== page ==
CES '09: Morsels From Our Meetings

Samsung's SSDs And LCDs

Samsung Shows Off Storage/Displays

Samsung had a ton of technology to show off at CES; we focused on the storage and display products it was demonstrating.

It was interesting to talk to the company’s hard drive and SSD divisions back to back. Naturally, they’re completely separate divisions, both trying to grow their respective businesses. But it seems clear that solid state technology is the growth opportunity. The hard drive guys were showing off upcoming 1.5 TB EcoGreen drives, which are the slower-spinning 5,400 RPM disks designed to cut back on power consumption. No plans were in place yet to make the jump to 1.5 TB with the 7,200 RPM Spinpoint F1s, though.

Also on display were Samsung’s new external DAS drives based on 2.5” disks. This is a market segment that Samsung recognized it was late in addressing and is now doing so.

On the SSD front, Samsung mentioned that it’s now shipping the 256 GB drives it announced almost a year ago. Unfortunately, a quick search online for any of the company’s SSDs suggests that this isn’t a big retail play for Samsung. So, even if you had the >$1,000 a 256 GB repository would likely cost, we still haven’t found anywhere to actually buy one. Meanwhile, Intel is shipping its 160 GB MLC drive for just under $1,000.

Samsung's LCD business VP, Scott Birnbaum, poses next to the newest 240 Hz 55\Samsung's LCD business VP, Scott Birnbaum, poses next to the newest 240 Hz 55" LCD

In a completely different exhibit room was Samsung’s display division, which was showing off a couple of new digital signage products, its LCD monitor lineup, and the latest TVs. We got our first look at the company’s 120 Hz monitor in our GeForce 3D Vision review. That same panel was on display in the booth, along with 120 Hz and 240 Hz LCD TVs. Of course, the televisions output content that was originally 60 frames per second (FPS), so instead of displaying true 120 or 240 FPS, interpolated frames appear between the source frames. On a 120 Hz display, one extra frame is interpolated. A 240 Hz panel adds three (60 to 120 to 180 to 240).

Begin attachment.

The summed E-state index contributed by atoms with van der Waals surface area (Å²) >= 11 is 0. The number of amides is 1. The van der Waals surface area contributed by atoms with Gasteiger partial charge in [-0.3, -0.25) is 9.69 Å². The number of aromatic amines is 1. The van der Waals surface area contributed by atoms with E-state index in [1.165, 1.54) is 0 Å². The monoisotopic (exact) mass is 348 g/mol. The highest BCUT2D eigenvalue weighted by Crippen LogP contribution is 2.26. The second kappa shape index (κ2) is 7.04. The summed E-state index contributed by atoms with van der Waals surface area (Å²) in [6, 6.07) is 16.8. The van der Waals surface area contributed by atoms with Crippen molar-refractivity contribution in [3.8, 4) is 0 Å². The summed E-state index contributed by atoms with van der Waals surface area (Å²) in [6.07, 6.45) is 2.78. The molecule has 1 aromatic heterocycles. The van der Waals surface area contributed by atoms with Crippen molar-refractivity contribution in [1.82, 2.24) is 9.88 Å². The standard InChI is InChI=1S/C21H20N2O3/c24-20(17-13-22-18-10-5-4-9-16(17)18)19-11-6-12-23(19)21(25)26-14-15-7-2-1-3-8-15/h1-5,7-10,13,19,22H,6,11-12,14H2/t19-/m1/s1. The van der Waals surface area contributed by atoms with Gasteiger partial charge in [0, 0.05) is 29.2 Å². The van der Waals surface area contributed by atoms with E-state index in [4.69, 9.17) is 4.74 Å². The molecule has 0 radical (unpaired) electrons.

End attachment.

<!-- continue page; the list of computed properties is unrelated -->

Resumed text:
After standing in front of the massive display technology exhibit for a while, we asked Scott Birnbaum, vice president of Samsung’s LCD business, where someone would see the improvement in going from conventional LCD displays to 120 and 240 Hz models. His response was that the most palpable gains came from small, fast-moving objects. So, watching a baseball game, for example, would be the most likely way to experience the benefit of a panel with 240 Hz mode.

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6 comments
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  • neiroatopelcc
    So a new socket is planned for mainstream core i7 systems? If that's the case, why even invest in an x58 in the first place?
    -2
  • squatchman
    Reading hard!

    "Core i7 variant later this year with on-chip graphics, a different socket interface, and two channels of DDR3 memory support. "

    It sounds like a crippled version of i7. Dual channel memory that takes DDR3 and some weak IGP? No thank you.
    0
  • enewmen
    At about that time, the socket LGA-1366 and LGA-1567 will be moving to server space while the LGA-1156 is for Desktop platforms. The good news is the Desktop platform when Sandy Bridge is released should be a lot faster for apps like games, recoding, etc. While the server platform will be better for databases, VMs, and other high-IO applications. I don't know yet if Sandy Bridge will be LGA-1156 or 1366, but I guess 1156.
    .001 cents worth. Lots of info on the web.
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  • cangelini
    squatchmanReading hard!"Core i7 variant later this year with on-chip graphics, a different socket interface, and two channels of DDR3 memory support. "It sounds like a crippled version of i7. Dual channel memory that takes DDR3 and some weak IGP? No thank you.


    It's all about getting that architecture into the mainstream though, right. For as well as it performs, i7 is still an expensive proposition.
    1
  • JonnyDough
    Too expensive. Which is why Phenom II seems to be picking up a bit of steam. Intel always seems to have issues with socket changes.
    1
  • TwoDigital
    Reading through multiple web sites (including Intel's 2009 roadmap presentations) the socket 1366 is being targeted at 'enthusiast' users. They are also releasing a socket 1567 server connect (replacing the current Xeon socketj 771) and an entry-level socket 1160.

    Rumor has it the 1160 will retain the dual-channel memory controller system. The current i7s are based on LGA 1366 and the high-end motherboards I would expect to stay that way for the foreseeable future.
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